The Ndebele woman does not paint for acclaim or money. She paints because her house is her shrine, and she desires to beautify it. What set a woman apart from the others is her style of decoration and her choice of colours for the walls of her mud dwelling. But when asked about their art, these women merely say, “I learnt from my mother” or “It is the law of the Ndebele.” For generations the women of the Nedebele of Southern Africa have produced an art of remarkable richness and vitality.
When the current generation of painters was young, its palette was limited to earth tonnes – browns, Ochres, red and black. But today commerical tints allow the women to create all the hues of the spectrum. Brilliant colour, enhanced by the Transvaal light, is as much a part of Ndebele decoration as composition, texture or any other factor. Ndebele painting is composed freehand, directly on to the wall surface, in one of two prinicipal styles; traditional and contemporary – with both sometimes present within the same dwelling. In the traditional style, the designs are bold, linear and abstract, becoming more complicated on the front of the house. The contemporary style is more representational, symbolizing courtyards, doors and windows and striking diagonal, horizontal and vertical lines echo the forms of support structures beneath the mud walls. The Ndebele artists choose the most graphic and geometric shapes from everyday life to use in their compositions. Flowers and trees, which can be broken down into well-defined components, are common motifs. Ans as western aspirations replace African culture, the women have begun to include light bulbs, street lights and television aerials perched on thatched roofs in their murals.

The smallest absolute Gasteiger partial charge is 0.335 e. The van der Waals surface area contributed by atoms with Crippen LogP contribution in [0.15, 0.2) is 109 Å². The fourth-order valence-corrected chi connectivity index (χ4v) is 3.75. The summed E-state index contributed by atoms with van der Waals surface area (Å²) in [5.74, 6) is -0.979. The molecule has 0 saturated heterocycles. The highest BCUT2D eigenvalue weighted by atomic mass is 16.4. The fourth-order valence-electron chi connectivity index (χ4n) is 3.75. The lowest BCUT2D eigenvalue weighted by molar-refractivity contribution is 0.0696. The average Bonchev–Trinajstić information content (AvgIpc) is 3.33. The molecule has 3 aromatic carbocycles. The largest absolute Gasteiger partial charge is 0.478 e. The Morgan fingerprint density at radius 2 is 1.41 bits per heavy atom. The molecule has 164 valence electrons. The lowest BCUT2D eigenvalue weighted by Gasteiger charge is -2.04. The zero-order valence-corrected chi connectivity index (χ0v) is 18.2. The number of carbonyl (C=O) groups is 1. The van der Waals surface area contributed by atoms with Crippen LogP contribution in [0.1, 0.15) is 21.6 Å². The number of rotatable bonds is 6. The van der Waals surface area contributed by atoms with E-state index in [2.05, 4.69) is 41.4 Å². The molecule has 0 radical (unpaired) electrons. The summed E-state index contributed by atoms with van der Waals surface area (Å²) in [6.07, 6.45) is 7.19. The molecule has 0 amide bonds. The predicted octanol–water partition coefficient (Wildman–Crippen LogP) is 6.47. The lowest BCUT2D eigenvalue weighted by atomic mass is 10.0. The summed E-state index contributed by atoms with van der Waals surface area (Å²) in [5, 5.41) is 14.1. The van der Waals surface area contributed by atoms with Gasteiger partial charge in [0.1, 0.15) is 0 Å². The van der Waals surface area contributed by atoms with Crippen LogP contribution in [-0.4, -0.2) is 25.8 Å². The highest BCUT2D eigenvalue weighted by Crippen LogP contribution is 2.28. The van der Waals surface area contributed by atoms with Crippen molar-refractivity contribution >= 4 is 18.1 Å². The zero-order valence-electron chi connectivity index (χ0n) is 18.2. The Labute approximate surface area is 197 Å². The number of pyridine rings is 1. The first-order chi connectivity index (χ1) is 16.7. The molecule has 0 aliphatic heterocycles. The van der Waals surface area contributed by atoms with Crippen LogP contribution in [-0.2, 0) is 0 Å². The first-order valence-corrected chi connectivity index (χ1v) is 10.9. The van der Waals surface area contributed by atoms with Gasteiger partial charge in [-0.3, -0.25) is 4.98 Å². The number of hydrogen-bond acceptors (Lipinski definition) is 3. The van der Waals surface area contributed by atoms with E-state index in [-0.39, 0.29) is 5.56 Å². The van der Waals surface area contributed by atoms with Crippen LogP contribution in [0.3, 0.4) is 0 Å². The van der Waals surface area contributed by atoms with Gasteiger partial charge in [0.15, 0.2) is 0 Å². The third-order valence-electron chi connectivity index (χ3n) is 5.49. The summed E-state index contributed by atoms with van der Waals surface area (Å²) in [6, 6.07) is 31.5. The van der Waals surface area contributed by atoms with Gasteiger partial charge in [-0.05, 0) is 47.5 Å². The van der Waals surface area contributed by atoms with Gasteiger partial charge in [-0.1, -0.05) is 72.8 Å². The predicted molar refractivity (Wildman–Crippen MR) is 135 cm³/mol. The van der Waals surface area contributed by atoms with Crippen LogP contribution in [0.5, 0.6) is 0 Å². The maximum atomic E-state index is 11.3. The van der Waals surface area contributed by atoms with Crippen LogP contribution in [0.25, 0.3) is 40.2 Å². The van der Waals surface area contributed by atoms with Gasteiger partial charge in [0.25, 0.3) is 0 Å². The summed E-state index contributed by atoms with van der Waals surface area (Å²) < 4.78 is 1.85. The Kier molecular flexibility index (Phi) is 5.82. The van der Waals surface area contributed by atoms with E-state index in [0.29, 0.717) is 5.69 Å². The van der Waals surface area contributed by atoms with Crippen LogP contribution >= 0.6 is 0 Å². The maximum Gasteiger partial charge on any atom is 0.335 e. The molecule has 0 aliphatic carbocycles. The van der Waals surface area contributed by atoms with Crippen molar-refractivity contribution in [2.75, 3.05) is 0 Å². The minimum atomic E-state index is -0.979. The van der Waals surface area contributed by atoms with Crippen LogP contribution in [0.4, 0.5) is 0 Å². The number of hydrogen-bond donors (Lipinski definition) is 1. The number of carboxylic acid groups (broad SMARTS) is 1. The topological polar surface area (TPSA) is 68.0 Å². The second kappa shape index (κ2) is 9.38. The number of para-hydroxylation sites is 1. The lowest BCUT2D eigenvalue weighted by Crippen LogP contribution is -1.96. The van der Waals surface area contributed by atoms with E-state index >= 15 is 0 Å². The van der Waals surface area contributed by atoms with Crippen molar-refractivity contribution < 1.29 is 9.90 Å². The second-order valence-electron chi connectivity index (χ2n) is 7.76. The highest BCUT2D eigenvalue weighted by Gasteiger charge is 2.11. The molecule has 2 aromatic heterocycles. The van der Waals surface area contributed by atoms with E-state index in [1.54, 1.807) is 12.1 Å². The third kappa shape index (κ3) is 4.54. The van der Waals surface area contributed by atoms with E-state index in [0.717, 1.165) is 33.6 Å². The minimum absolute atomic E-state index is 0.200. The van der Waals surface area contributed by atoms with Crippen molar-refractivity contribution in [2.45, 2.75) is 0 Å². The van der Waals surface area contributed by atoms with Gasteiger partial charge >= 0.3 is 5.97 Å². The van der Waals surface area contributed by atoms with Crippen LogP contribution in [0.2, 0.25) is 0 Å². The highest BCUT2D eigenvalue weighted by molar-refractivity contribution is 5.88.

The Ndebele women take as much pride in their bead work as they do in their mural painting. After completing daily tasks around the compound, they gather under the shade of a tree to sort, string and stitch colorful glass or plastic beads for personal adornment. In ceremonial dress women wear gala blankets with beaded trimmings, long beaded strips attached to headbands, lavishly beaded skirts, along with beaded hoops studded with glittering tacks. The Southern Transvaal Ndebele today 400,000 strong have survived as a nation because so many have adhered to their culture. Despite terrible social, political and economical upheaval, these women have stubbornly pursued their own distinct aesthetic path.